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    Please dont compare yourself with him like whether you are good enough to talk with him. The relationship is such that he has more training and experience than you. This is fine. He can offer you assistance which is what he does.
    Dont try to be what you arent in an effort to be equal with him, because he has reached his level of wisdom because of many years of life.
    You are good enough just as you are.
     
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  5. NothingToSeeHere

    NothingToSeeHere Asexuowl V.I.P Member

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    You can understand him better by listening and not comparing yourself to him. There is no way you can reach his level of knowledge and experience without living out your life and reaching that same stage with time. And really that's exactly why he is there, to help you understand things you would struggle to figure out yourself at this point.

    Also keep in mind that he's your school counselor, not your friend. If your hope is to understand him on a more personal level, give that up right now, that is not what he is there for.
     
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  6. Fino

    Fino Alex V.I.P Member

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    You could magically be 40 years older, decades of more experience and all! :eek:
     
  7. Kayn-Ishmael

    Kayn-Ishmael The Purifier

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    You look up so much to this person that this is restricting the way you see the world - thinking you got to be an certain thing to have personal worth, etc. In effect, you're in a box. A box is any uncomfortable situation that restricts an individual’s freedom. And the Box Trap is the assumption that the cost of getting out of a bad situation is too great to consider. There is always a way out of situations.

    Take a few minutes away from everything else. Find a comfortable chair in a quiet room where you can consider the problem without interruption.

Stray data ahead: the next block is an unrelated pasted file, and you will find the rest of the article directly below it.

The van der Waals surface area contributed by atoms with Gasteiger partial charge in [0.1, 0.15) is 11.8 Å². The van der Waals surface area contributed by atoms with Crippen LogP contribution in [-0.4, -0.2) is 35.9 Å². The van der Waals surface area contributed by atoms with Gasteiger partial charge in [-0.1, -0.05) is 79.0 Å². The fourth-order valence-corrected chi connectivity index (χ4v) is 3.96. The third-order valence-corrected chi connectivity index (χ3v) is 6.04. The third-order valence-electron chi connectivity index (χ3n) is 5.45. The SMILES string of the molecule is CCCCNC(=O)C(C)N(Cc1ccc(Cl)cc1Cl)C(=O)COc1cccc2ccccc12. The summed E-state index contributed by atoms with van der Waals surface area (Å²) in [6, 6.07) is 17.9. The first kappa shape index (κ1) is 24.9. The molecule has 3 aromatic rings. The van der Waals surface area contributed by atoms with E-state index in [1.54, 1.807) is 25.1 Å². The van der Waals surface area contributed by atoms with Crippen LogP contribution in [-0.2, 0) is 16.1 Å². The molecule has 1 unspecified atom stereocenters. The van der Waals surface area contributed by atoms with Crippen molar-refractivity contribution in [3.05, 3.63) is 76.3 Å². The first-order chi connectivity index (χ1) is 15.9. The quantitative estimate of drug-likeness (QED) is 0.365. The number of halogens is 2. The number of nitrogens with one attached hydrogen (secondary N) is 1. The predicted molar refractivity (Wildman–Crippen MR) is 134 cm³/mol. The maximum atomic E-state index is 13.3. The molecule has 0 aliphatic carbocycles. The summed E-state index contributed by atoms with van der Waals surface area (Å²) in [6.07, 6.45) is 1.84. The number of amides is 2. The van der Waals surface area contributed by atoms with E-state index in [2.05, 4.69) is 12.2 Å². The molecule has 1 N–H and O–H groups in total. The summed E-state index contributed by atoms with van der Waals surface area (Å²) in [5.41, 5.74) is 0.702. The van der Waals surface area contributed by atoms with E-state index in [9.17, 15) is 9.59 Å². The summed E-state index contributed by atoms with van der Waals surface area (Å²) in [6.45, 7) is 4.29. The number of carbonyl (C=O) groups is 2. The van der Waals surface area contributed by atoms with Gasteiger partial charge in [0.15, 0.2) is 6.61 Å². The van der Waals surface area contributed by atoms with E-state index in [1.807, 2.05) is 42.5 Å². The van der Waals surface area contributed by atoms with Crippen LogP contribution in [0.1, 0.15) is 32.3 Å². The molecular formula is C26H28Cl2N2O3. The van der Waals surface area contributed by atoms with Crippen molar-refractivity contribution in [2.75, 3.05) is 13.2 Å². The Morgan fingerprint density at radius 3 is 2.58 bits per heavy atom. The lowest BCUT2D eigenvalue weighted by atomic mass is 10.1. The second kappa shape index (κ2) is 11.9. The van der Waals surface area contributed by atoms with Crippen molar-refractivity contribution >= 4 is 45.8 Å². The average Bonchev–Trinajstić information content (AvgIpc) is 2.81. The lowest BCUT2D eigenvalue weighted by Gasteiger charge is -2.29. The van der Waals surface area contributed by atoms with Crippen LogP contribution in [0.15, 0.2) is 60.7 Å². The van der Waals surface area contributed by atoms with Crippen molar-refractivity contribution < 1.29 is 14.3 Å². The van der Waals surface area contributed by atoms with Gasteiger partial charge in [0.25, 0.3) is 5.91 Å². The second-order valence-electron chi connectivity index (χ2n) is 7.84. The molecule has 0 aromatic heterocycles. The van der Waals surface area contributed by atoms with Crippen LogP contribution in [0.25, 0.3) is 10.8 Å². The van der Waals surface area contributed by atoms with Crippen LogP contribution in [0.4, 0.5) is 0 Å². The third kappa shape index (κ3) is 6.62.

If you're interested in talking to them without feeling anxious, for example, imagine yourself going through the necessary conversation. Construct an imaginary dialogue with the other people involved. Don’t skip over it; mentally live through every word spoken by each person. As you do, try to think of unexpected things that might come up. Try to foresee the side of this person’s character that hasn’t been shown to you before. What if they get mad? What if they start to cry? What if they become abusive? Go through the entire experience in your mind. If it’s the least bit painful, go through it a second time. When you do, it should be less painful. Keep doing this — as many times as are necessary until you can go through the whole thing mentally without it bothering you.

    With this, you will have identified clearly the three elements of your situation: (1) what you’re paying by remaining where you are; (2) what it would cost you to get out; and (3) what you could do once you’re out. As long as the situation is just a hazy problem with no solution, it can always seem easier to let things continue unchanged — as uncomfortable as it may be. But when you recognize what it’s costing you to stay in the box and what you could do if you were out of it, you gain new incentive to do something about it.

    As always, it’s important to concentrate on the direct alternatives. In any situation, ask yourself: Is this what I want for myself? Is being ineffectually after this person all you can have? If so, why insist? There are millions of people out there in the world; you have a lot more to choose from than just what you see in front of you now.